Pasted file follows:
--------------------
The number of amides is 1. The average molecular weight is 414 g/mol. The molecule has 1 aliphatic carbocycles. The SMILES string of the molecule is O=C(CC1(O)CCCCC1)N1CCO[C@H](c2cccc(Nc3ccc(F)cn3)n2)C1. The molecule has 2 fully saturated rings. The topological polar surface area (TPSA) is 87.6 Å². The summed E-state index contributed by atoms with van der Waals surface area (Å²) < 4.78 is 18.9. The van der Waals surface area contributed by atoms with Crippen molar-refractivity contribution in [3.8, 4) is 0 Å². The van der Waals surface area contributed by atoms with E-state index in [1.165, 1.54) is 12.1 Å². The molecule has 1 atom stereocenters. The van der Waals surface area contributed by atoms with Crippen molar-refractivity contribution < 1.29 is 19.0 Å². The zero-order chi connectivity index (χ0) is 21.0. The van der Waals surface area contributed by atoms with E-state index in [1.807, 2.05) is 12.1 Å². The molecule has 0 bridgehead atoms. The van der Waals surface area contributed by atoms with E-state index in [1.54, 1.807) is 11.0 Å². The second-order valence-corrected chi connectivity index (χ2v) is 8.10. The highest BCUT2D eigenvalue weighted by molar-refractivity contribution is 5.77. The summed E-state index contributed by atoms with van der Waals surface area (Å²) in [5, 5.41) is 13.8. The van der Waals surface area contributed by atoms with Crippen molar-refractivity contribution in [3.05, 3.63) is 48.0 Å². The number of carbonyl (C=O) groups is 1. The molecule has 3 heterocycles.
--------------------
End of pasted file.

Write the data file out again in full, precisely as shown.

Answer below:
The number of amides is 1. The average molecular weight is 414 g/mol. The molecule has 1 aliphatic carbocycles. The SMILES string of the molecule is O=C(CC1(O)CCCCC1)N1CCO[C@H](c2cccc(Nc3ccc(F)cn3)n2)C1. The molecule has 2 fully saturated rings. The topological polar surface area (TPSA) is 87.6 Å². The summed E-state index contributed by atoms with van der Waals surface area (Å²) < 4.78 is 18.9. The van der Waals surface area contributed by atoms with Crippen molar-refractivity contribution in [3.8, 4) is 0 Å². The van der Waals surface area contributed by atoms with E-state index in [1.165, 1.54) is 12.1 Å². The molecule has 1 atom stereocenters. The van der Waals surface area contributed by atoms with Crippen molar-refractivity contribution < 1.29 is 19.0 Å². The zero-order chi connectivity index (χ0) is 21.0. The van der Waals surface area contributed by atoms with E-state index in [1.807, 2.05) is 12.1 Å². The molecule has 0 bridgehead atoms. The van der Waals surface area contributed by atoms with E-state index in [1.54, 1.807) is 11.0 Å². The second-order valence-corrected chi connectivity index (χ2v) is 8.10. The highest BCUT2D eigenvalue weighted by molar-refractivity contribution is 5.77. The summed E-state index contributed by atoms with van der Waals surface area (Å²) in [5, 5.41) is 13.8. The van der Waals surface area contributed by atoms with Crippen molar-refractivity contribution in [3.05, 3.63) is 48.0 Å². The number of carbonyl (C=O) groups is 1. The molecule has 3 heterocycles.